Contact theSOPAbout theSOPSupport theSOPWritersEditorsManaging Editors
theSOP logo
Published:October 19th, 2006 06:37 EST
The Last King of Scotland, Whitaker's Tour de Force

The Last King of Scotland, Whitaker's Tour de Force

By Anne Laszlo Howard

Summary: The Last King of Scotland, directed by Ken McDonald is based on the events of the brutal Ugandan dictator Idi Amin's regime as told by his fictionist Scottish physician.

Kevin McDonald’s feature film The Last King of Scotland is a departure for the director better known for his documentaries such as Touching the Void about a mountain climbing expedition gone terribly wrong, or profiling the filmmaker Errol Morris in A Brief History of Errol Morris and again with One Day in September about the 1972 Munich Olympics’ hostage crisis, days that could be described as the first world hostage crisis, for which McDonald won the Academy Award in 2000 for best documentary; even though his critics recalled disdainfully how he retold these events in the style of a thriller.

With his feature film debut The Last King of Scotland, McDonald’s style is one reminiscent of a documentary. Grainy, one even wants to say sweaty images and unsettling camera work with extreme close-up of Idi Amin's most expressive face are the norms here. And it is through those close-ups that we are initially sucked into the world of brutal Ugandan dictator Idi Amin's regime and that we can start to understand the spell under which Nicholas Garrigan, the recently graduate Scottish physician superbly played by James McAvoy fell victim. Idi Amin’s face at once adoring, warm, engaging and yes, rapidly becoming menacing is one so profoundly affecting that for hours following the screening of this film, I could not shake a feeling of terror.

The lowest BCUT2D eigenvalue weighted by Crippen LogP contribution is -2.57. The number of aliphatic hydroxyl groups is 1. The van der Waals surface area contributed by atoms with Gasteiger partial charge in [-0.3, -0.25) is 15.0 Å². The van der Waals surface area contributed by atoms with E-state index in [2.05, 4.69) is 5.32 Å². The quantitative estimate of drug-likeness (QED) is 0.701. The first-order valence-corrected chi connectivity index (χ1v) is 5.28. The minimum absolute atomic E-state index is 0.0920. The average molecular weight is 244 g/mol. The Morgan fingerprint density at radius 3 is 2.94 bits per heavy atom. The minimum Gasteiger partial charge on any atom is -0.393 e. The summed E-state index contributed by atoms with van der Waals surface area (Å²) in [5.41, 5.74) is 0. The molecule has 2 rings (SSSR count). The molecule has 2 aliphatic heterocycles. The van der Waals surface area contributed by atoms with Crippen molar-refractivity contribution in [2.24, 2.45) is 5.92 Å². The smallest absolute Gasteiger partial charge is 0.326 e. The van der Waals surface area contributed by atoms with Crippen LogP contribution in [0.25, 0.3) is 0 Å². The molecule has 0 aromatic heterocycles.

This could be Forrest Whitaker’s tour de force, the role from which he will be remembered for, in a career already distinguished with remarkable performance and numerous awards. The forty-five year old Texan, not only impersonate the megalomaniac Idi Amin to perfection but in effect brings him back to life. The film closing credits include Barbet Schroeder’s 1974 documentary during which Idi Amin Dada accepts a foreign crew's request to interview and film him and it is near impossible to distinguish between the actor and the dictator.

Unfortunately, the film rapidly loses its essence and originality as it becomes a typical Hollywood movie by shifting its focus from Amin’s behavior to its young Scottish physician’s inability to control his sexual impulse and love for beautiful married women, even Amin’s third, to disastrous consequences for both parties. The love story is an unnecessary detour from deeper subjects that could have been tackled, such as the dictator’s outreach to Arab nations, his goal of eradicating Israel, his views on economic policy, and of Nixon, Kissinger, and other world leaders and I was left to wonder why the Director went down this path. It is almost as if the Director lacked the courage to explore deeper political and social issues for fear of losing a wider audience by truly making the audience think and felt obliged to entertain us at all cost. Too bad because we were entertained just fine with Whitaker’s memorable performance and a rare look into the African continent’s political climate of the time.

Nevertheless, this is an actor’s film, the performance by all cast including supporting roles, such as the brief appearances by Roman Polanski as a cynical government-employed Englishman are superb and any movie buff would be foolish to pass on the pleasure of watching Whitaker and other’s sterling acting. As a footnote, let me add that the soundtrack is also newsworthy, a perfect blend of traditional Ugandan and pop music of the 70s, making it hard to sit still with its hypnotic rhythm and cajoling vocals.

To contact the writer, write her at